A belt with three long lappets tipped with metal, from which two swords are suspended, is shown on a wall painting of the 3rd-4th/9th-10th centuries from the palace of Sabzpūšān at Nīšāpūr (Figure 63; Wilkinson, 1986, pp. 206-07 figs. 2.39-40). The rider is clad in a stiff, decorated caftan with tight sleeves, ornamented trousers (or leggings that cover the heels), and high boots with pointed toes. On the upper sleeves of the caftan are ṭerāz (embroidered) bands of pseudo-Kufic writing, a common element of clothing in the early Islamic period. Charles Wilkinson believed that plain, uninscribed brassards were worn in Persia as early as the 3rd/9th century; they appear on the garments of what have been identified as “Persians” in wall paintings of approximately that date at Bäzäklik (Wilkinson, 1986, p. 211; Le Coq, 1926, pl. 20); it is more probable, however, that they are Central Asian donor figures. Although this parallel underscores the influence of Central Asian styles on Persian clothing, inscribed brassards seem to be a purely Islamic innovation in dress. According to Wilkinson, the headdress worn by the painted rider from Sabzpūšān is probably a helmet of silk and leather, which he considered unique in form (1986, p. 209). Next to the rider is a second, damaged figure wearing a stiff embroidered coat; what appears to be a stole; ample, decorated trousers; and small slippers reminiscent of Omayyad examples (Wilkinson, 1986, p. 207 fig. 2.40). The headdress, an onion-shaped turban, perhaps of ornamented silk, with a pseudo-Kufic inscription and a knobbed finial at the top, is a new style that prefigures Islamic headdresses known from later representations; only the finial has earlier parallels, in the 7th-8thcentury paintings at Panjīkant (T. T. Rice, p. 108 fig. 91; Azarpay, p. 66 fig. 31). The turban may, however, have had precursors in the Omayyad period: A conical cap of wrapped cloth is depicted in a late 2nd/early 8th-century wall painting at Qoṣayr ʿAmra (Almagro et al., p. 162, pl. XIVb).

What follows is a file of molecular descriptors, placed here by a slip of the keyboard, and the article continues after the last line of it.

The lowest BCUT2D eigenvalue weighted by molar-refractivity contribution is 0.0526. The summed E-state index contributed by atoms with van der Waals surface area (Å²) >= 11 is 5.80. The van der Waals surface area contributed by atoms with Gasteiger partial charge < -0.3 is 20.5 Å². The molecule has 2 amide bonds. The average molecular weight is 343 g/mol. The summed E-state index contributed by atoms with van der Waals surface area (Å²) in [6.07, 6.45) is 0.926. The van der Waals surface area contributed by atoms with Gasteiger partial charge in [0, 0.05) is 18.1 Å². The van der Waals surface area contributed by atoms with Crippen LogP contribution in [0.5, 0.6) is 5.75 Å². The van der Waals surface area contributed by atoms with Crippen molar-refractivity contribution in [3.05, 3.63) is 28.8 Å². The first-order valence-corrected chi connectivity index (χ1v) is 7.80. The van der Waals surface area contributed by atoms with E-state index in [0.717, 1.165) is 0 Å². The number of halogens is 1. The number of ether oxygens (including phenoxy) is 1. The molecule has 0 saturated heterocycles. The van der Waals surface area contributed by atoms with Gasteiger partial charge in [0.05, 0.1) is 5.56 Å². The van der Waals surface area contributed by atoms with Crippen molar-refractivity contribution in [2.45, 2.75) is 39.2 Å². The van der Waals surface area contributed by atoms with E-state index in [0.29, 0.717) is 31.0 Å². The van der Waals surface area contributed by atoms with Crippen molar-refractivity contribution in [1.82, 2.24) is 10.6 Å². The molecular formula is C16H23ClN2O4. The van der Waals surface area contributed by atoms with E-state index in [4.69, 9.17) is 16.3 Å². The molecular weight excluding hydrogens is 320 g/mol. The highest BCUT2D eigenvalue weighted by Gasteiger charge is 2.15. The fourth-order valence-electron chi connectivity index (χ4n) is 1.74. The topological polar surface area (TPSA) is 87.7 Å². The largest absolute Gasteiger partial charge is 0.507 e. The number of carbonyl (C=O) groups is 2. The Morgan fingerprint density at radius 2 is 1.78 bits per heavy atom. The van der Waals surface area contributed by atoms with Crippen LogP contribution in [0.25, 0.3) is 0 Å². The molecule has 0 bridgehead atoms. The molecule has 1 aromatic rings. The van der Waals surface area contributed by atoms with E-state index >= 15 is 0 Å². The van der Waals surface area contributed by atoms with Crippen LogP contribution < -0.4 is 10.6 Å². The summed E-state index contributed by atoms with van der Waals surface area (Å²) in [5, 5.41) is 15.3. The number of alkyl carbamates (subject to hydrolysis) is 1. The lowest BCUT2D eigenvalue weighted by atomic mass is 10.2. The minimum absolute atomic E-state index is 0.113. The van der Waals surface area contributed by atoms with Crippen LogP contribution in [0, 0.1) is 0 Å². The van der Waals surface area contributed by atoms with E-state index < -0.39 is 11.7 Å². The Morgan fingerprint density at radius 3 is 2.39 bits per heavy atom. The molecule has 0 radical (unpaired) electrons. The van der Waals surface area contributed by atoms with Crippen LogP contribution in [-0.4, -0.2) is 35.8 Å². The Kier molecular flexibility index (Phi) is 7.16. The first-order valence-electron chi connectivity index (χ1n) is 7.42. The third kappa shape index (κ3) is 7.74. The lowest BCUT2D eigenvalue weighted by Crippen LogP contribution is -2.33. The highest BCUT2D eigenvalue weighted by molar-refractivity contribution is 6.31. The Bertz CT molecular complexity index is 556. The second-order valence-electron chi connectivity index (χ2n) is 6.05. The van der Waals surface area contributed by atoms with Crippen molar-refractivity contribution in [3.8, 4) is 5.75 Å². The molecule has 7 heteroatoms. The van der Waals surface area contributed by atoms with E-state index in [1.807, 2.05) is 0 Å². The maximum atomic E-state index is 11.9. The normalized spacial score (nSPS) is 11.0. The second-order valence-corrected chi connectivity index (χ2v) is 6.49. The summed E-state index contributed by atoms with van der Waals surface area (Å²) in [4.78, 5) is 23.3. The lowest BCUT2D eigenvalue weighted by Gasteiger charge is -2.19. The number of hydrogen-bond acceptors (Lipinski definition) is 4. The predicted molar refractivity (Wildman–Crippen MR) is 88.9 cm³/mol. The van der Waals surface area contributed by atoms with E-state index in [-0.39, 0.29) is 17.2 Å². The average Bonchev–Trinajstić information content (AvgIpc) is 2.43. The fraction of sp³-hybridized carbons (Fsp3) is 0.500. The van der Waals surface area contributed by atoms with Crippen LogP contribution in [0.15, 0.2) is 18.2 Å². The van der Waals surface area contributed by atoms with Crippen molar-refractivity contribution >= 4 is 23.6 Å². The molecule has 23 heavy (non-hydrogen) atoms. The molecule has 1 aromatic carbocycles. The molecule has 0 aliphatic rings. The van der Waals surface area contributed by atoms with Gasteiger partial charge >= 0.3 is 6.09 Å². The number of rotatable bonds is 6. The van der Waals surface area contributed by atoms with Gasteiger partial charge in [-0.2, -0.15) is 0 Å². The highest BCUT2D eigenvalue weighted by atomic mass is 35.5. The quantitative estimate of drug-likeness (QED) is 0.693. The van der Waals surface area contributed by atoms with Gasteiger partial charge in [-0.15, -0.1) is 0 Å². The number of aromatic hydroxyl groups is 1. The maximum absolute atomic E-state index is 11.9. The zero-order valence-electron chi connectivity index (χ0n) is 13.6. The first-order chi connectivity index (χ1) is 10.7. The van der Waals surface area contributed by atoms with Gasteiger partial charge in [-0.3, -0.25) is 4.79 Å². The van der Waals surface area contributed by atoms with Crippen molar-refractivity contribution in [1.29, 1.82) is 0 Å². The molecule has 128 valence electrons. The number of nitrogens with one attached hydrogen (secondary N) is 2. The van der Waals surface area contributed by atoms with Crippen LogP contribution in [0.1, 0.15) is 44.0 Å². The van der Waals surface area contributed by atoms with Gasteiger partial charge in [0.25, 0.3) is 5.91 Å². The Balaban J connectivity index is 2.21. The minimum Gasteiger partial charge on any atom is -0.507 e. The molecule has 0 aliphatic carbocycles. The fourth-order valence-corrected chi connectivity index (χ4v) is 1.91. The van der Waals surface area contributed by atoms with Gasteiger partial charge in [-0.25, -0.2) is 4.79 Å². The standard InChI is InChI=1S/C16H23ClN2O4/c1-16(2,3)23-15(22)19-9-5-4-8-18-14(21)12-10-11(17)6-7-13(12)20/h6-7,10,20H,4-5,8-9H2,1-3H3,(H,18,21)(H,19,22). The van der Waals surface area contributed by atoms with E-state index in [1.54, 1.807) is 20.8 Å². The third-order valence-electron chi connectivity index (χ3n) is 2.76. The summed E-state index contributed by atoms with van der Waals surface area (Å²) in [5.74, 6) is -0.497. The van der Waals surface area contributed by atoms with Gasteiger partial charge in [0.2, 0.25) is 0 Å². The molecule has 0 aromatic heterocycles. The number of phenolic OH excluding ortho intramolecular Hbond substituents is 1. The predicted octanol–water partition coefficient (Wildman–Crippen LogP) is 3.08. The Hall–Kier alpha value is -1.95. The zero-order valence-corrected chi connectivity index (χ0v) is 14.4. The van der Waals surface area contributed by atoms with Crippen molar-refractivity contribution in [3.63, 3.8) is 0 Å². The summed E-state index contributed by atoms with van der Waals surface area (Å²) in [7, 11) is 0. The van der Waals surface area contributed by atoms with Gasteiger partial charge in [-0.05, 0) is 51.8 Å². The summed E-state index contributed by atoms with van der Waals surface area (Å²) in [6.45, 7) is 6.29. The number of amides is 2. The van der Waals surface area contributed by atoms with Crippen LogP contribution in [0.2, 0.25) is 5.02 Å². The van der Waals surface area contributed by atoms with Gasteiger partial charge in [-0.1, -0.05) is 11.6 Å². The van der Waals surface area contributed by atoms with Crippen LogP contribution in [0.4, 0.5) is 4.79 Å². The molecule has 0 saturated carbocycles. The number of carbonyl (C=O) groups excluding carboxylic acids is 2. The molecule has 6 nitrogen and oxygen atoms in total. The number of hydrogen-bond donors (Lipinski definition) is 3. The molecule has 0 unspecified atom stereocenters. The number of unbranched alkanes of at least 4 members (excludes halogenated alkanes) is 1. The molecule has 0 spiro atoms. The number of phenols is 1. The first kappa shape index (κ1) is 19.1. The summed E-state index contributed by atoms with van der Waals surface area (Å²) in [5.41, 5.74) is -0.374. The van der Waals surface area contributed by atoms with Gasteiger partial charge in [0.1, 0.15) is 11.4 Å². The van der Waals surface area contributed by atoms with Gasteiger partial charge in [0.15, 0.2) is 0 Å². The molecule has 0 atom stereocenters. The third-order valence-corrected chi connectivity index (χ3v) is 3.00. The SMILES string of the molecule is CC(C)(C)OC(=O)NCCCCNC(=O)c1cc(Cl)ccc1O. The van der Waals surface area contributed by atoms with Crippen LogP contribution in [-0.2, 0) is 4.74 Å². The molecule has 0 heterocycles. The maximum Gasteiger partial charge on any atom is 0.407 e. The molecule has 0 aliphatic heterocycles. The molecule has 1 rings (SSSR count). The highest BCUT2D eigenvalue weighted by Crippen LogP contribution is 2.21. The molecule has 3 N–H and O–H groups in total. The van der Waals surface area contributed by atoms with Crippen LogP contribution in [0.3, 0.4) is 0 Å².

Samanid buff-ware ceramics from Nīšāpūr, generally dated to the 3rd-4th/9th-10th centuries, also attest the Sasanian and Central Asian origin of garments worn in Persia during the early ʿAbbasid period. Decorated men’s caftans with stiff skirts and diagonal closings (usually from left to right) and lapels were worn over wide trousers and boots with pointed or upturned toes (plate lxxxvii; Wilkinson, 1973, pl. 2; The Arts of Islam, p. 35, pl. 4); sometimes there were also an overskirt and an undergarment. This costume is closely related to those shown on wall paintings at Qïzïl (Le Coq, 1926, p.